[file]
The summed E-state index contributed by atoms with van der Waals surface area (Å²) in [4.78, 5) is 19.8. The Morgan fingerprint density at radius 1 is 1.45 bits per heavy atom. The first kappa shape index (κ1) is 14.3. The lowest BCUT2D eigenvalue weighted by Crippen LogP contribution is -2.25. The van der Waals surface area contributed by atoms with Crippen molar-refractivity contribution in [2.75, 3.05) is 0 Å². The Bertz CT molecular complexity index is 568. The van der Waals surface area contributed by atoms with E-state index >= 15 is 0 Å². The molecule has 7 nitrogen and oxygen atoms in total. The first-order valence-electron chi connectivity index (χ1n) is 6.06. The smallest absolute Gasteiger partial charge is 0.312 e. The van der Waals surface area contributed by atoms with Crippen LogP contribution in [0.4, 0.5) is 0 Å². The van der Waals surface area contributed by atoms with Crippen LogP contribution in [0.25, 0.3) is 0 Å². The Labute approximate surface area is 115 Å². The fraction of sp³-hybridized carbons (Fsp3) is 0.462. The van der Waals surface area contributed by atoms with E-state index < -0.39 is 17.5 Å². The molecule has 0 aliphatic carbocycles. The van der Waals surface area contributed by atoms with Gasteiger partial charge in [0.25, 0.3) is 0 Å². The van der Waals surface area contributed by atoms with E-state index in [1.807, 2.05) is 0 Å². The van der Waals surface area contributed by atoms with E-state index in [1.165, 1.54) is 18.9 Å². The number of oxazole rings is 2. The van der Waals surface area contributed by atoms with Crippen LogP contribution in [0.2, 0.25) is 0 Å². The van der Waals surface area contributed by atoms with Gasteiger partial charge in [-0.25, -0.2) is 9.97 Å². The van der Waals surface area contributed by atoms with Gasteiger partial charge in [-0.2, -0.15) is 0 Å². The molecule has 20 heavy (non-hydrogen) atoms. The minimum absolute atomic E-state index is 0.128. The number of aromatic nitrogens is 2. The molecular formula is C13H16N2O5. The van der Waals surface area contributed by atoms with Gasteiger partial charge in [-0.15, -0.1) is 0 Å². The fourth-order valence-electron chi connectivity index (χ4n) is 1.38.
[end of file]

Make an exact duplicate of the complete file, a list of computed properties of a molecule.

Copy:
The summed E-state index contributed by atoms with van der Waals surface area (Å²) in [4.78, 5) is 19.8. The Morgan fingerprint density at radius 1 is 1.45 bits per heavy atom. The first kappa shape index (κ1) is 14.3. The lowest BCUT2D eigenvalue weighted by Crippen LogP contribution is -2.25. The van der Waals surface area contributed by atoms with Crippen molar-refractivity contribution in [2.75, 3.05) is 0 Å². The Bertz CT molecular complexity index is 568. The van der Waals surface area contributed by atoms with E-state index >= 15 is 0 Å². The molecule has 7 nitrogen and oxygen atoms in total. The first-order valence-electron chi connectivity index (χ1n) is 6.06. The smallest absolute Gasteiger partial charge is 0.312 e. The van der Waals surface area contributed by atoms with Crippen LogP contribution in [0.4, 0.5) is 0 Å². The van der Waals surface area contributed by atoms with Crippen LogP contribution in [0.25, 0.3) is 0 Å². The Labute approximate surface area is 115 Å². The fraction of sp³-hybridized carbons (Fsp3) is 0.462. The van der Waals surface area contributed by atoms with E-state index < -0.39 is 17.5 Å². The molecule has 0 aliphatic carbocycles. The van der Waals surface area contributed by atoms with Gasteiger partial charge in [0.25, 0.3) is 0 Å². The van der Waals surface area contributed by atoms with E-state index in [1.807, 2.05) is 0 Å². The van der Waals surface area contributed by atoms with E-state index in [1.165, 1.54) is 18.9 Å². The number of oxazole rings is 2. The van der Waals surface area contributed by atoms with Crippen LogP contribution in [0.2, 0.25) is 0 Å². The van der Waals surface area contributed by atoms with Gasteiger partial charge in [-0.25, -0.2) is 9.97 Å². The van der Waals surface area contributed by atoms with Gasteiger partial charge in [-0.2, -0.15) is 0 Å². The molecule has 20 heavy (non-hydrogen) atoms. The minimum absolute atomic E-state index is 0.128. The number of aromatic nitrogens is 2. The molecular formula is C13H16N2O5. The van der Waals surface area contributed by atoms with Gasteiger partial charge in [-0.15, -0.1) is 0 Å². The fourth-order valence-electron chi connectivity index (χ4n) is 1.38.